• RemoLynRemoLyn Member Posts: 2
    Does anyone here have experience to share regarding using an Anderson Weight Distribution Hitch with friction sway control?  We have a 2022 Tab400 Boondock that we just got.  We'll be towing it w/our 2011 Honda Ridgeline RTL (5000lb tow limit / 10,050lb GCWR limit. Thanks
  • RTWCTSRTWCTS Member Posts: 97
    RemoLyn said:
    Does anyone here have experience to share regarding using an Anderson Weight Distribution Hitch with friction sway control?  We have a 2022 Tab400 Boondock that we just got.  We'll be towing it w/our 2011 Honda Ridgeline RTL (5000lb tow limit / 10,050lb GCWR limit. Thanks
    We use the Andersen WDH with our Chevy Colorado/T@B 400 combo and feel there is a marked anti sway improvement when dealing with wind and the pressure waves from semi-trucks passing us on the interstate. 
    2023 TAB 400 Boondock
    2018 T@B 320 Sold
    Racing the Wind and Chasing the Sun
  • RemoLynRemoLyn Member Posts: 2
    We have limited previous towing experience outside of a Tab400 we rented two years ago towing it with our 2011 Honda Ridgeline RTL .  I towed about 500 miles through New England without a WDH and had no problems at all on the Interstate or on winding country roads.   However, the weather was beautiful and we had no winds whatsoever ever.  Trailers whizzing by us also posed no problem.  Now I'll be testing the Andersen WDH that came with our purchase of our 2022 Tab400 Boondock.  We're planing on driving across the Plains [with constant winds and into Colorado and through the West.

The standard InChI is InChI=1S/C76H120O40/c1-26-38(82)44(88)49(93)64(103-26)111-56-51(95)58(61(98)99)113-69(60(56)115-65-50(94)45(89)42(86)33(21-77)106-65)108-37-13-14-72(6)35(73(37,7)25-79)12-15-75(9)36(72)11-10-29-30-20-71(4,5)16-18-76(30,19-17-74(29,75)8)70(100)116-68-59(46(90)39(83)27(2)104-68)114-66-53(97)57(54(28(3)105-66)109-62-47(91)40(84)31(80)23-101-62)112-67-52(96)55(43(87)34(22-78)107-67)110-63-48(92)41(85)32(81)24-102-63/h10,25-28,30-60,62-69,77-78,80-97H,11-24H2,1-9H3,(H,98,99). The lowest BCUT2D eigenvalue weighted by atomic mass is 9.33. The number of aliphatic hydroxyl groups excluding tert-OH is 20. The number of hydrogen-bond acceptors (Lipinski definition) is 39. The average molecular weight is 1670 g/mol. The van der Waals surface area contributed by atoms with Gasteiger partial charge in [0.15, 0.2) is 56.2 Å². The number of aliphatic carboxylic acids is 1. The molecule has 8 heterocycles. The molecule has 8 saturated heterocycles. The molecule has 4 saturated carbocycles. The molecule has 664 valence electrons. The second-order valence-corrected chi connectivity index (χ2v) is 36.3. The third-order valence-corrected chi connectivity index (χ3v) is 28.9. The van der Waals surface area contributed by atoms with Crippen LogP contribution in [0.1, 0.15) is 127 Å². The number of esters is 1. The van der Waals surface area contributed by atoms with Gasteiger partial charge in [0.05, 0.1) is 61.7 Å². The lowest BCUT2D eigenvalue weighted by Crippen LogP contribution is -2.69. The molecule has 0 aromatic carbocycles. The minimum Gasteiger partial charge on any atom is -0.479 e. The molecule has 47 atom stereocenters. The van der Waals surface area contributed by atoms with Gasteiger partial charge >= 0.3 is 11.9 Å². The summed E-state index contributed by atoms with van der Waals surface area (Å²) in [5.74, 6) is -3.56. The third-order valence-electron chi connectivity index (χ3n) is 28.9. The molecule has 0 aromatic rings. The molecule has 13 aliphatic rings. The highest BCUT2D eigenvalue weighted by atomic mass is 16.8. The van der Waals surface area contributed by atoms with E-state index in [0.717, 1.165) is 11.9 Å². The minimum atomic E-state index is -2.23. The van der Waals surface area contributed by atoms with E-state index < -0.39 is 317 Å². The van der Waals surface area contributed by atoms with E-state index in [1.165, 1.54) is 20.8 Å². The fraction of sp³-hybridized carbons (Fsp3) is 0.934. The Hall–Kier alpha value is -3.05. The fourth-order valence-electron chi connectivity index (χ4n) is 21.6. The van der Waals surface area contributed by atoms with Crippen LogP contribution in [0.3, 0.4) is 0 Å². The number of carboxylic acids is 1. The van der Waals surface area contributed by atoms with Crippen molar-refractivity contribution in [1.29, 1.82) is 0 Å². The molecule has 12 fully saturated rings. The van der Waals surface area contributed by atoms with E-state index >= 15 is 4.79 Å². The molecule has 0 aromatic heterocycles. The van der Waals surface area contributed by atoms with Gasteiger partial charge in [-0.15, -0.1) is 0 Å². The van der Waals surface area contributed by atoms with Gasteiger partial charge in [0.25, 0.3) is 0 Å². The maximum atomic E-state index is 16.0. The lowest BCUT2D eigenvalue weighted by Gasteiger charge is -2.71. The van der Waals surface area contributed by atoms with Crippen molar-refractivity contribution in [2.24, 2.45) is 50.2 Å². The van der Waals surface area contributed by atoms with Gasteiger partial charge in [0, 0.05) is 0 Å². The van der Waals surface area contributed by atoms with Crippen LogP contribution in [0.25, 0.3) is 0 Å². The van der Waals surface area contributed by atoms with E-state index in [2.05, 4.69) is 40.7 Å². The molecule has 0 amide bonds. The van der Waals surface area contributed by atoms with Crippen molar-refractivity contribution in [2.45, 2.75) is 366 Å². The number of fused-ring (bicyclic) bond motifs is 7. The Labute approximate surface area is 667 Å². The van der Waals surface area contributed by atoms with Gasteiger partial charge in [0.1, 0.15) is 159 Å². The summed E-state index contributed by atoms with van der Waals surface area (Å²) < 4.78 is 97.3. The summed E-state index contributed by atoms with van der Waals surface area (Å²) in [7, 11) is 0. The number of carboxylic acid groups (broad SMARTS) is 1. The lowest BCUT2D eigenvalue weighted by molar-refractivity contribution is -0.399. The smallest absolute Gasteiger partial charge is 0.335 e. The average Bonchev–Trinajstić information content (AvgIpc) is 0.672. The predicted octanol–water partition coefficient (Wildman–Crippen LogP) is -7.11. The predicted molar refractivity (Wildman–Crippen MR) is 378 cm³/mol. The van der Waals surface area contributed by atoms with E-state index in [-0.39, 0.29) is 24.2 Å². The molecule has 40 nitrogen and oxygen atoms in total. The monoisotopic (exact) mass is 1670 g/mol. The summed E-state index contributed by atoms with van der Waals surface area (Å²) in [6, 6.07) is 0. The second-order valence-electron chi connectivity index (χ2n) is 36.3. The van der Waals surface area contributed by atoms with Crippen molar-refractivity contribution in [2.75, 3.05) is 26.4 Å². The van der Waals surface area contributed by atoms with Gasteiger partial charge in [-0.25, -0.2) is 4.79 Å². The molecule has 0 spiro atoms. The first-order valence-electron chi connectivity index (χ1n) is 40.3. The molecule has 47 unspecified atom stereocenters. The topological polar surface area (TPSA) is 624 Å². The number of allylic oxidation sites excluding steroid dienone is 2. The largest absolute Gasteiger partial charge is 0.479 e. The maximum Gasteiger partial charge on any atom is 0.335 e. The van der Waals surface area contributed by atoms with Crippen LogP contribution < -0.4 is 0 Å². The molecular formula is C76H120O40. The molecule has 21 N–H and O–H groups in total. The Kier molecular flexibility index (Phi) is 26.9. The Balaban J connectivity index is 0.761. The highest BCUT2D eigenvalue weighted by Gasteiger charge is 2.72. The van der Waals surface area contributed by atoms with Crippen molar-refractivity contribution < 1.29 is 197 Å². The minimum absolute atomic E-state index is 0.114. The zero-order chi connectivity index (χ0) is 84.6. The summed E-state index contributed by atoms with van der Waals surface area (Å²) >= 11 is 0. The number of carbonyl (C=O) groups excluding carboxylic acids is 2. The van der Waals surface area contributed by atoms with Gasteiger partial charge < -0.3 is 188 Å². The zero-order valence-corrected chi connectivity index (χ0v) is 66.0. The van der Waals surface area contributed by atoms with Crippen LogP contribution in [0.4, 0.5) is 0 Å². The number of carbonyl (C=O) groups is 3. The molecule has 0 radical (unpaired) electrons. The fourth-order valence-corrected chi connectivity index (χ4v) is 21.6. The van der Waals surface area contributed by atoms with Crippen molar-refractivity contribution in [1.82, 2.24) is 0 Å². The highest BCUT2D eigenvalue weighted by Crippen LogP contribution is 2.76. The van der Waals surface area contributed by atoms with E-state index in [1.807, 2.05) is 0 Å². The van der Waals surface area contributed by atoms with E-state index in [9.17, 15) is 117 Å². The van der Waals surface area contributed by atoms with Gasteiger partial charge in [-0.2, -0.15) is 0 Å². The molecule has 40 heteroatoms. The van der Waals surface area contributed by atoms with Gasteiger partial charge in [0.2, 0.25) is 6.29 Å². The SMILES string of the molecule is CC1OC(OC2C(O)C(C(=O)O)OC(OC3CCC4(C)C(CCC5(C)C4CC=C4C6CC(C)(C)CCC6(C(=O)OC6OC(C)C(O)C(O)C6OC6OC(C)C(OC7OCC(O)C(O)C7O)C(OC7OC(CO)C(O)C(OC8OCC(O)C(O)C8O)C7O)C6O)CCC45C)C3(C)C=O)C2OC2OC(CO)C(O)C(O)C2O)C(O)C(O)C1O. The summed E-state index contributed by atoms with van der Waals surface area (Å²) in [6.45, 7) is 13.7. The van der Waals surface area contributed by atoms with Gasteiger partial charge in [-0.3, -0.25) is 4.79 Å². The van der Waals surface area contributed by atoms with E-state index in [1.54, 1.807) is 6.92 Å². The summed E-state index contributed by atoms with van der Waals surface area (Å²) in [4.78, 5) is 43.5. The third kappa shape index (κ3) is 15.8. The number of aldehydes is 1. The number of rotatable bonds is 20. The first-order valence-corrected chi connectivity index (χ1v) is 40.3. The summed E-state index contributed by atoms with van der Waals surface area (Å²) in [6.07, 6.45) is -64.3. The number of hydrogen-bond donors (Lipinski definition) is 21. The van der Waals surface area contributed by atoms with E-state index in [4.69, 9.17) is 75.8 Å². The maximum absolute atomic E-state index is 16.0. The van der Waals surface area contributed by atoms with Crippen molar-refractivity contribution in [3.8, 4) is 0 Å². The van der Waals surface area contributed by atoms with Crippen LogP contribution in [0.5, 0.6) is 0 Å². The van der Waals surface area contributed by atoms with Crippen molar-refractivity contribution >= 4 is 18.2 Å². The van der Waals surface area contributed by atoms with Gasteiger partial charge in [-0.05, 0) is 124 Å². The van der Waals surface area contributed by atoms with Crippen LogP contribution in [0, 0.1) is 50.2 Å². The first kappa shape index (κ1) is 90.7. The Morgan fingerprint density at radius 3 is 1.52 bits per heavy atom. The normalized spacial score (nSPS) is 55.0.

Hence I'm thinking the Anderson WDH w/Anti-sway cone can be an asset.   However, I have a secondary question/concern regarding any brand of WDH.   It's regarding tow vehicles equipped with electronic stability control [our Ridgeline has VSA [Vehicle Stability Control]; some people say the electronic stability control and the WDH can counter each other in a negative way and create control problems.   There are others who claim that the two together are not a problem at all.  Does anyone out there have any experiences that could confirm either claim?
  • tphaggertytphaggerty Member Posts: 47
    RemoLyn said:
    We have limited previous towing experience outside of a Tab400 we rented two years ago towing it with our 2011 Honda Ridgeline RTL .  I towed about 500 miles through New England without a WDH and had no problems at all on the Interstate or on winding country roads.   However, the weather was beautiful and we had no winds whatsoever ever.  Trailers whizzing by us also posed no problem.  Now I'll be testing the Andersen WDH that came with our purchase of our 2022 Tab400 Boondock.  We're planing on driving across the Plains [with constant winds and into Colorado and through the West.
    Hence I'm thinking the Anderson WDH w/Anti-sway cone can be an asset.   However, I have a secondary question/concern regarding any brand of WDH.   It's regarding tow vehicles equipped with electronic stability control [our Ridgeline has VSA [Vehicle Stability Control]; some people say the electronic stability control and the WDH can counter each other in a negative way and create control problems.   There are others who claim that the two together are not a problem at all.  Does anyone out there have any experiences that could confirm either claim?